‘The pain will never go away:’ Hear from families who lost their loved ones, and join the National Day of Protest to Stop Police Brutality on October 22.
While police brutality is gaining national attention, the October 22 National Day of Protest to Stop Police Brutality, Repression, and the Criminalization of a Generation will take place for its 18th year on Tuesday in nearly 40 citiesacross the country.
The protest was first organized in 1996, by a diverse coalition of groups and individuals who wanted to bring about resistance to police brutality on a national level.
Kathie Cheng, an organizer with the coalition, said that while national dialogue around police brutality declined after 9/11, there has since been a resurgence as more people are standing up and documentation has increased.
The coalition also works on the Stolen Lives Project, which monitors killings by law enforcement agents.
Cheng said the October 22 rally is important in reminding people that police are not supposed to behave in a brutal fashion.
She said, “If there isn’t a very visible alternative to how people see police brutality, we’ll just accept that ‘Well, this is just what happens.’”
She added, “It’s also a platform for many families of those who have been killed by police to be able to have a voice. Very often in media they just go by the police report, and the victims’ names are just dragged through the mud. And so this is a chance for others to hear the truth about what’s going on.”
AlterNet spoke to four families whose loved ones were killed by police. The following are their stories:
On June 8, 2011, Ernest Duenez, 34, was shot and killed by Manteca, CA police officer John Moody. Moody was waiting down the street for Duenez to pull into his driveway. When he saw Duenez’s truck, he followed him into his driveway where he yelled at Duenez to put his hands up and to drop a knife, despite the fact that no knife was visible. As soon as Duenez stepped out of the car, within four seconds, Moody fired 13 bullets, striking Duenez 11 times in his back, chest and head. Witnesses stated they saw the police give each other high fives while watching the dashboard camera (dash cam) video of the shooting.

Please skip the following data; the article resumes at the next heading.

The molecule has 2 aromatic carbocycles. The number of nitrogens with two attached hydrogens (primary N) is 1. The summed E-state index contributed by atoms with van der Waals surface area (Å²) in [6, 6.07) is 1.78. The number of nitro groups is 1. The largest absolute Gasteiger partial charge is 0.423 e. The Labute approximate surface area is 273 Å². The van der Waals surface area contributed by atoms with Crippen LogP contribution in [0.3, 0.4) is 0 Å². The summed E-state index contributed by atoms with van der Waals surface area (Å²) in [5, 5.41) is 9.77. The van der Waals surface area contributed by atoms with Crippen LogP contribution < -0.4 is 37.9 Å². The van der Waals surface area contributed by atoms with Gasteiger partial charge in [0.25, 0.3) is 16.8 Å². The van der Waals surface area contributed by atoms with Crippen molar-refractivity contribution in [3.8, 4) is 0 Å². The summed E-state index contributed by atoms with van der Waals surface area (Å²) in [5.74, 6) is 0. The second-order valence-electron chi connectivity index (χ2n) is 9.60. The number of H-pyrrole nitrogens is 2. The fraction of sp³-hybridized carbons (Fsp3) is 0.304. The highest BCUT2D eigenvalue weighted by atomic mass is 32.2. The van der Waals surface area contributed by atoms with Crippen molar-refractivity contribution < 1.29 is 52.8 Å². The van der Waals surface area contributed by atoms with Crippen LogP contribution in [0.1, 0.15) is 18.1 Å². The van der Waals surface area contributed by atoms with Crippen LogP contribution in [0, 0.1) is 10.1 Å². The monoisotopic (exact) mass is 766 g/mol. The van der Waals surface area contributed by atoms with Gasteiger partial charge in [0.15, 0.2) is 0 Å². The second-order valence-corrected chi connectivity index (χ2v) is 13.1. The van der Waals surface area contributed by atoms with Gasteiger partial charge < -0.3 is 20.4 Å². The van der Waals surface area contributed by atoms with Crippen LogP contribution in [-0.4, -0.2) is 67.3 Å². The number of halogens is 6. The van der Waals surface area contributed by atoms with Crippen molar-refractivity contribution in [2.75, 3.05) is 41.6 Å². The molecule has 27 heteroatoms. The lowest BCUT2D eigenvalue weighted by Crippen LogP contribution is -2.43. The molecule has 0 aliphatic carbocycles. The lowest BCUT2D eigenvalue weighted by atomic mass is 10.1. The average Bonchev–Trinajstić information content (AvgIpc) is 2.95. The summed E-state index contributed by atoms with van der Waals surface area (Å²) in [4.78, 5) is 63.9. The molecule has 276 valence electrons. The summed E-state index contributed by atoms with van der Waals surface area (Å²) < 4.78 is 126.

At first, police stated that Duenez had a gun and that there was no dash cam video. But after months of fighting, the family was able to obtain the video, which does not show Duenez in possession of any weapon. A forensic team and other experts later confirmed that Duenez held no weapon whatsoever. Moody was given three days off, and then was promoted to a detective, now training officers. The Duenez family is pursuing a wrongful death civil suit and is asking the U.S. Department of Justice to open a federal investigation.
Duenez’s cousin, Christina Arechiga, said he was her best friend. “But he was best friends to a lot of people, he was one of those kinds of people,” she said. Arechiga said Ernest was “that laughter in our family.” He was previously incarcerated for a drug-related charge, but he had recovered and recently had a son, who was 11-months-old when he was killed. Arechiga said the family is helping Ernest’s wife raise the son, “who is a spitting image of Ernest and does all the funny and crazy things he did.”
Arechiga said, “This is my own life tragedy, I live that day everyday of my life since 2011. … We don’t know why this happened. All we know is try to make it better for us and everybody else that it happens to.”
Arechiga is now working to organize against police brutality. Arechiga will be attending her first October 22 rally this year. She played a key role, along with the California Statewide Coalition Against Police Brutality, in organizing families across California to converge on the state’s capitol of Sacramento. This will be the first statewide protest in the rally’s history.
Arechiga said they are demanding the California legislature grant them a legislative hearing to present all the cases of police brutality. She said there are also demands for a discussion on police officers’ Bill of Rights, statewide laws requiring police to be drug tested at random, laws requiring police officers to wear body cameras, and autonomous civilian committees to oversee police.